The audio in both movies is reproduced via Dolby Digital 1.0 monaural, but it's again the 1944 version that surpasses its earlier counterpart technically, particularly for its quietness. Its second important asset, however, is its realistic tonal balance, neither too bright nor too dull. The mono sound is understandably limited in frequency and dynamic range, but it does an outstanding job replicating human voices. The 1940 sound, on the other hand, is somewhat pinched and hard and accompanied by a clearly audible and sometimes distracting background noise.
Besides having two versions of the same movie on one disc, the most important bonus item that's afforded is a thirteen-minute reminiscence by Pia Lindstrom about her mother, Ingrid Bergman. Titled "Reflections on Gaslight," it also contains comments on the 1944 film by Angela Lansbury, who made her screen debut as Nancy, the maid. In addition, the extras include about a minute and a half of the 1944 Academy Award ceremonies, with Ms. Bergman receiving her Oscar for Best Actress, and a theatrical trailer for the 1944 film. Twenty-five scene selections are provided for the 1940 movie and thirty-three scenes for the 1944 edition. English is the only spoken language on the 1940 version, but English and French are offered for the 1944 movie. English, French, and Spanish subtitles are available for both versions.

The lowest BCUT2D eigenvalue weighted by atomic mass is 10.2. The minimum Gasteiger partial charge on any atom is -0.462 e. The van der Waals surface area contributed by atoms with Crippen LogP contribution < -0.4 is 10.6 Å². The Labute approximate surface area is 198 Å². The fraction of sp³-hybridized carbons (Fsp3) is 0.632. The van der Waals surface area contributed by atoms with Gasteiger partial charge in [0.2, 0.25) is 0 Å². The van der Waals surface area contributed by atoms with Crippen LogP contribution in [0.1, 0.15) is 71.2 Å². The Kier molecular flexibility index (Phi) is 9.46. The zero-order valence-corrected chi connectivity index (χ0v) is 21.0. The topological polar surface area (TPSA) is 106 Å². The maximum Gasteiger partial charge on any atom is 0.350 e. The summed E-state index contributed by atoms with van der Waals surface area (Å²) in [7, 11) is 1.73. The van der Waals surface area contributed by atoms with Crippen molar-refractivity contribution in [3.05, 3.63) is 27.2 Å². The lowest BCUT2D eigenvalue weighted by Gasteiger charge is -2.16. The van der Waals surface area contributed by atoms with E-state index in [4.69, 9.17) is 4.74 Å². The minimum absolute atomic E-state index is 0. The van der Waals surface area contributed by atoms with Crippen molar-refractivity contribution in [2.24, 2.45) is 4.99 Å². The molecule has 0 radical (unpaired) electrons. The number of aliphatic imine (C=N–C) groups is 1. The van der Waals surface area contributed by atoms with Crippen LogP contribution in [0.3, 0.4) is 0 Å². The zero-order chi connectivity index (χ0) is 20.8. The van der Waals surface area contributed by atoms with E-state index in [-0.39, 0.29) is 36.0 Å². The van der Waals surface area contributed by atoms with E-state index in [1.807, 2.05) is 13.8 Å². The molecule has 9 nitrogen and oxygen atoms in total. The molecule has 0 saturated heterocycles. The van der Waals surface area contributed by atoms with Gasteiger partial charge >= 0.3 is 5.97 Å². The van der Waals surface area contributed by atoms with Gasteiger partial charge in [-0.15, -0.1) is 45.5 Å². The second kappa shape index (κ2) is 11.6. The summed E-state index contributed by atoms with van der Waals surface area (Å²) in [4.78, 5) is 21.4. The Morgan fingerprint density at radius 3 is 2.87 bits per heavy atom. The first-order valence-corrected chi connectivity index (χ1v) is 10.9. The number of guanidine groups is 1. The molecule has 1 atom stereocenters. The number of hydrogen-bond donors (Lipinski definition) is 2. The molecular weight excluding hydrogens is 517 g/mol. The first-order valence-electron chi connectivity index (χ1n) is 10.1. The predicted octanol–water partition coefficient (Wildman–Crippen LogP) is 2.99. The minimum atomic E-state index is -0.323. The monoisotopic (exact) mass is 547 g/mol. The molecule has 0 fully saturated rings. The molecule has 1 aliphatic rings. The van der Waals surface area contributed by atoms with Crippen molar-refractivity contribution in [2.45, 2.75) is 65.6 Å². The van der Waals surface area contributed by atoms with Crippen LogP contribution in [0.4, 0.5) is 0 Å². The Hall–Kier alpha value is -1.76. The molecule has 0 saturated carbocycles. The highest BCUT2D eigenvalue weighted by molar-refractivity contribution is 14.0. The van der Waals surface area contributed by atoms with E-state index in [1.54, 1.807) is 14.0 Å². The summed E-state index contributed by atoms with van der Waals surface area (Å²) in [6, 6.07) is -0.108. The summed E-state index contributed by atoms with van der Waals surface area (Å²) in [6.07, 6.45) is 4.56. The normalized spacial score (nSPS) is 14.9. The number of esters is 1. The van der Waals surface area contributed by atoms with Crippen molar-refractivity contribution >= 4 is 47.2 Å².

I suppose most people would be buying this disc for the 1944 classic account of "Gaslight," but having the 1940 version for comparison is an advantage not to be overlooked. The two films are different enough from one another to offer their own unique pleasures. But from my personal standpoint, it's Ms. Bergman who stands out, without whom I'm sure I would not have been half as interested in seeing either film again.